The U.S. military worried Sunday about “mixed messages” from Iran, listing a dramatic drop in Iranian-made weapons reaching Iraq but no reduction in the training and financing of Shiite militants.
The report card further muddles U.S.-Iranian relations as Washington ratchets up its anti-Tehran rhetoric in the shadow of a recent intelligence report that the Islamic Republic halted a nuclear weapons program four years ago.
A second suicide bombing in two days, meanwhile, killed six people in Anbar province, birthplace of the Sunni movement against al-Qaida in Iraq that has been a major factor in a recent downturn in nationwide violence.
The apparent target near Fallujah was a U.S.-backed Sunni tribal sheik who escaped harm, but the bombing reflected the difficulty in routing insurgents led by al-Qaida in Iraq even in areas where the military has made major gains.
Rear Adm. Gregory Smith, a U.S. military spokesman in Baghdad, said attacks using powerful Iranian-made bombs known as explosively formed penetrators, or EFPs, have fallen off in recent days after a sharp but brief increase in the first half of the month.
Late last year, the military said the flow of EFPs into Iraq had slowed, but Gen. David Petraeus, the top U.S. commander, said last week that attacks with the weapons had risen by a factor of two or three in the first half of this month.
Smith said the increase fell off again last week.
“The number of signature weapons that had come from Iran and had been used against coalition and Iraqi forces are down dramatically except for this short uptick in the EFPs in the early part of January,” Smith said at a news conference.
“There was an increase, we don’t know why precisely,” he added. “There was an increase clearly of that weapon and now they’ve returned to normal levels.”
Smith said the U.S. is trying to understand the various ways in which Iran exerts influence inside Iraq, including training of and financial support to militias as well as the smuggling of weapons.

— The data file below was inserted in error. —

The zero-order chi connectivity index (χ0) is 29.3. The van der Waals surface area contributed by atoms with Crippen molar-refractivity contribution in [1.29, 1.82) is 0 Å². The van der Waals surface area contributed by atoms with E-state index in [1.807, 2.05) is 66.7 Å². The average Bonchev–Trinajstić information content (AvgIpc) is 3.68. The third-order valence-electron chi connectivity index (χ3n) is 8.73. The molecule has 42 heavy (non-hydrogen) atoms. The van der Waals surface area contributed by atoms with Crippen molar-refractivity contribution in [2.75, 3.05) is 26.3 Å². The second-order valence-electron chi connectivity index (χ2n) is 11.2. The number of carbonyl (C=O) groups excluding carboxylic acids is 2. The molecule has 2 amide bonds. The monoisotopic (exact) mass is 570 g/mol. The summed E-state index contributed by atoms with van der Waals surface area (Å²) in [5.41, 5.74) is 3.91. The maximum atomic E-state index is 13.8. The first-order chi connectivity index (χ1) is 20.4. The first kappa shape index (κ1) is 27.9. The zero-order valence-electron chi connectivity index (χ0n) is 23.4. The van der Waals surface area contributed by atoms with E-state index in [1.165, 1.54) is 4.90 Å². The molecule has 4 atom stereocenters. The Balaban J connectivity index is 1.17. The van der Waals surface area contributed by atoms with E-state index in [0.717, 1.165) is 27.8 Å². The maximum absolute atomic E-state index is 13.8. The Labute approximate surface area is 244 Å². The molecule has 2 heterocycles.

“We don’t think that the level of training has been reduced at all. We don’t believe that the level of financing has been reduced. It’s uncertain again what is happening in Iran that’s leading to that occurrence.”
The remarks were the latest in the verbal sparring between the two rival countries as Washington accuses Iran of fueling the violence in Iraq by funding and arming Shiite militias. Tehran denies the charges and says it wants only to stabilize its fellow predominantly Shiite neighbor.
The push to contain Iran has been given new urgency by a Jan. 6 incident in the Persian Gulf in which U.S. warships were harassed by the Iranian naval speedboats in the Strait of Hormuz.
President Bush also has been trying to maintain pressure against Iran despite a U.S. intelligence finding that Iran had stopped a secret nuclear weapons program in 2003 — contradicting White House claims that Tehran was still pursuing such arms.
During a Middle East tour, he told Sunni Arab leaders worried about Iran’s ambitions for regional power that “all options are on the table” for dealing with the continuing threat from Tehran but that “I’d like to solve this diplomatically.”
The bomber in Anbar province detonated his explosive belt after four guards stopped him at the checkpoint leading to the sheik’s farm near Fallujah. The attack killed the four guards and two civilians and wounded four others, according to a police official, who spoke on condition of anonymity because he feared reprisals.
The sheik, Aeifan al-Issawi, is a leading member of the Anbar Awakening Council.
The attack came one day after three suicide bombers targeted a police station in Ramadi, the provincial capital of Anbar and a former Sunni insurgent stronghold. Guards killed one attacker, but two others detonated their explosives at the entrance, killing at least five officers, authorities said.
Smith said the military had al-Qaida on the run with recent operations. But he warned the group remains a force in eastern Anbar, northeast of Baghdad in Diyala province, in areas surrounding the northern city of Kirkuk, “in small numbers to the south of Baghdad” and in the northern city of Mosul.
“Mosul will continue to be a center of influence for, a center of gravity for al-Qaida because of its key network of facilitation — both financing and foreign fighters,” he said. “The flow to Mosul is critical for al-Qaida in Iraq.”
He said 121 militants had been killed, including 92 so-called “high-value targets” and 1,023 detained since the most recent operation against them began on Jan. 8.